 Maturity level of data and business intelligence processes – operators with lower maturity of traditional business intelligence functions should aim for greater centralization.

 Ambition with respect to third-party monetization – operators targeting significant focus on third-party monetization should aim for greater centralization

 Availability of advanced analytics skill sets in the organization – operators with scarce resources should aim for greater centralization to build capabilities sustainably in the long run.

The Big Data operating model should reflect a clear definition of responsibilities in the data and business intelligence value chain, with complete centralization of advanced analytics, business intelligence and information management activities to foster standardization and transparency of information on one hand, and organization-wide dispersion of end-user activities on the other.

Telecom companies should embrace the role of chief data officer (CDO). A CDO is dedicated to mining, analyzing and managing data, and coordinating its use throughout the organization across use cases. The CDO is in charge of the central data and business intelligence function, which should be the engine to deliver the analytics products roadmap, implement the chosen business models for internal and external monetization, implement robust data governance and promote a data-driven mindset in the organization.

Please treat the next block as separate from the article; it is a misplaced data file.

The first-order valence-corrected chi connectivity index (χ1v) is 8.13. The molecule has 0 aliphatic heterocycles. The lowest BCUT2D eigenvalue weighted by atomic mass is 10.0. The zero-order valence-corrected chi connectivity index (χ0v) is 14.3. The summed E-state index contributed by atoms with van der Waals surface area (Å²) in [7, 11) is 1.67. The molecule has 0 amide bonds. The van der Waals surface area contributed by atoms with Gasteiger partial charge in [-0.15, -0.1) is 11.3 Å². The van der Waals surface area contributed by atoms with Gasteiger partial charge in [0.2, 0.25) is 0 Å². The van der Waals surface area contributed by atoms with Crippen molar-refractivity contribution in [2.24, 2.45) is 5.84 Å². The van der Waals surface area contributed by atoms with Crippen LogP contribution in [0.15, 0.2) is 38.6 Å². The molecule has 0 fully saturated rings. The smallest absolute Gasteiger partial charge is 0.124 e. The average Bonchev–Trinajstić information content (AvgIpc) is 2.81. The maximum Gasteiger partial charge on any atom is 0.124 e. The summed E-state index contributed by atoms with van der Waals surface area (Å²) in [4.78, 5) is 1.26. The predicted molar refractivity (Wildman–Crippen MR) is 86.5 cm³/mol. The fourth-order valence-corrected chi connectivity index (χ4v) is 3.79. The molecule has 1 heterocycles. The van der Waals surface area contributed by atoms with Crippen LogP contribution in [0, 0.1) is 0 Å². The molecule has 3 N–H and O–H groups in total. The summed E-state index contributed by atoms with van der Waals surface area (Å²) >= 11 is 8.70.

Recommendations for decision-makers

Organizations striving to maximize the potential of Big Data need to implement the most optimal operating model. Critical aspects of best-practice operating models are advanced data and business intelligence capabilities, a clear outline of the accountabilities across the value chain, and organizational emphasis on the data and business intelligence function.

Even though Big Data is a new frontier and there is widespread excitement about mastering and executing something new, it is important to base any new investments in skills and technology on a strong business context. Telcos should aim to build upon small successes and then gradually roll out Big Data initiatives organization-wide. Once the value of Big Data analytics becomes visible, company-wide rollout and adoption become much easier to accomplish. This is especially true with something as vast and dynamic as Big Data, as it is pertinent that the business does not get ‘drowned’ in the huge amount of secondary information that will be inevitably generated.